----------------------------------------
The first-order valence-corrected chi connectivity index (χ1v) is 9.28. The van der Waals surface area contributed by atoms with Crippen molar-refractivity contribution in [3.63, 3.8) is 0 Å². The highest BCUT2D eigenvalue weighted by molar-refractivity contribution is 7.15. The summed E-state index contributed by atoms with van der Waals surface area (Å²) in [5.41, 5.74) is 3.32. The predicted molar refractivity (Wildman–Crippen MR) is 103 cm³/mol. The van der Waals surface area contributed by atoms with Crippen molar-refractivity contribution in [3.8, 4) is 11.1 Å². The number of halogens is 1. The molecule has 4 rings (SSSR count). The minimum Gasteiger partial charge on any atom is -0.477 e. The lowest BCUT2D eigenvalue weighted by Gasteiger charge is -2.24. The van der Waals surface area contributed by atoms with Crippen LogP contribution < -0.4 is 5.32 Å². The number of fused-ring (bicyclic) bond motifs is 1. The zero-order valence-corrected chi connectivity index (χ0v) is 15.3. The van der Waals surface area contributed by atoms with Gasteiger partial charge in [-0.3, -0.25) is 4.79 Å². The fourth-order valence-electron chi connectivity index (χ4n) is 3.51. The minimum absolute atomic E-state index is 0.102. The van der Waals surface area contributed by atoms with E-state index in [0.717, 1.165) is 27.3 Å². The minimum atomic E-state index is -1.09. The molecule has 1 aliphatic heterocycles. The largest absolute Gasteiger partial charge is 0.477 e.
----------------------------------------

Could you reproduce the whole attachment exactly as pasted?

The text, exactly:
The first-order valence-corrected chi connectivity index (χ1v) is 9.28. The van der Waals surface area contributed by atoms with Crippen molar-refractivity contribution in [3.63, 3.8) is 0 Å². The highest BCUT2D eigenvalue weighted by molar-refractivity contribution is 7.15. The summed E-state index contributed by atoms with van der Waals surface area (Å²) in [5.41, 5.74) is 3.32. The predicted molar refractivity (Wildman–Crippen MR) is 103 cm³/mol. The van der Waals surface area contributed by atoms with Crippen molar-refractivity contribution in [3.8, 4) is 11.1 Å². The number of halogens is 1. The molecule has 4 rings (SSSR count). The minimum Gasteiger partial charge on any atom is -0.477 e. The lowest BCUT2D eigenvalue weighted by Gasteiger charge is -2.24. The van der Waals surface area contributed by atoms with Crippen LogP contribution < -0.4 is 5.32 Å². The number of fused-ring (bicyclic) bond motifs is 1. The zero-order valence-corrected chi connectivity index (χ0v) is 15.3. The van der Waals surface area contributed by atoms with Gasteiger partial charge in [-0.3, -0.25) is 4.79 Å². The fourth-order valence-electron chi connectivity index (χ4n) is 3.51. The minimum absolute atomic E-state index is 0.102. The van der Waals surface area contributed by atoms with E-state index in [0.717, 1.165) is 27.3 Å². The minimum atomic E-state index is -1.09. The molecule has 1 aliphatic heterocycles. The largest absolute Gasteiger partial charge is 0.477 e.